Whitehorse Daily Star

City staff seek decisions on infill lots

Plans to add residential lots to a number of neighbourhoods around the city could soon move forward, depending on how council votes next week.

By Stephanie Waddell on January 11, 2018

Plans to add residential lots to a number of neighbourhoods around the city could soon move forward, depending on how council votes next week.

At the past Monday’s council meeting, members were presented with a recommendation that it allow staff to do the work that would result in new residential properties on Wann Road in Porter Creek, Sandpiper Drive in Arkell and Wilson Drive in Granger.

The three locations are all zoned as Residential Single Family.

They represent the last of the sites that were proposed by city staff for infill, with council approving rezoning for five in November 2017.

All but one property on Magpie Road in Arkell were in country residential neighbourhoods.

The infill concepts came forward last year as part of the city’s efforts to expand land available for housing and get more lots on the market.

Rezoning isn’t required for the three sites council is now considering.

However, city staff are “now requesting that council pass a resolution to either move forward with development or not on these sites,” as it was stated in a report that came forward to council Monday.

Under the proposal, the 0.25 ha site on Wann Road close to Redwood Street could have up to three units, with a duplex or triplex permitted along with single-detached housing; the 0.14 ha area on Sandpiper Drive close to Heron Drive could have up to four units, including single-detached homes that could each have a suite on two lots; and the 0.12 hectare site on Wilson Drive at Hayes Crescent could have up to two units with a duplex or single-detached homes permitted on the site.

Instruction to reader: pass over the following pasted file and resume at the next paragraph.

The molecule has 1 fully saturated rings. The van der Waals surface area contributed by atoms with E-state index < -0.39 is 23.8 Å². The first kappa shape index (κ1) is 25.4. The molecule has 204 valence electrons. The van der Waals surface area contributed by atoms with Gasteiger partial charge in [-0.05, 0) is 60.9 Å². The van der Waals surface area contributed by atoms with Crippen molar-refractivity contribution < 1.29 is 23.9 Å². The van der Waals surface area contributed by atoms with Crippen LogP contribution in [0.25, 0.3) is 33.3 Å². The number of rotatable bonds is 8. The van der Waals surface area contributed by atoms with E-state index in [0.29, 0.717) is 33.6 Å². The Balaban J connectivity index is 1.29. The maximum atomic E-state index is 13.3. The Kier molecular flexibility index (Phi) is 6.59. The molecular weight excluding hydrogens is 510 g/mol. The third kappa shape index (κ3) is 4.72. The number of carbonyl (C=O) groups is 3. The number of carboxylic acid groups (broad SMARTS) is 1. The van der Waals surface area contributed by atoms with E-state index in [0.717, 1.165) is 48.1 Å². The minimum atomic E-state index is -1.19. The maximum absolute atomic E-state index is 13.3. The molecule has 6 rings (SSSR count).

When the initial proposal was brought forward last year, there were another two sites – one on Talus Drive and another on Fireweed Drive – considered that were ultimately voted down by council following a public input period.

Part of the input included a survey on each the urban and country residential infill proposals.

Of the three properties now being looked at, 93 people responded to a survey.

Of those, 78 per respondents supported the plans for Wilson Drive; 74 per cent endorsed the plans for Sandpiper Drive; and 72 per cent were in favour of the plans for Wann Road.

Along with support, there were also those opposed.

Concerns were expressed around the potential loss on neighbouring property values, of green space and trails.

In the report to council, it’s acknowledged there is some loss of both, though it represents a small percentage in each neighbourhood.

“With respect to trail protection, the trail connection through the Wann Road site is blocked by private property and cannot be maintained,” reads the report.

“In Granger, there is a trail corridor within 85 m from the subject site that accesses the adjacent greenspace.”

The report goes on to highlight both territorial and city plans on housing; planning and sustainability in noting the need for more housing.

As it was pointed out, council’s own strategic plan calls for planning for growth and affordable housing as two of its priorities.

“This initiative supports these priorities, as it provides land for housing and helps avoid shortages,” reads the report.

“Developing lots in existing neighbourhoods makes better use of existing infrastructure (roads/sewer/water) and reduces servicing and maintenance costs (snow clearing/road repair/waste collection) per unit.”

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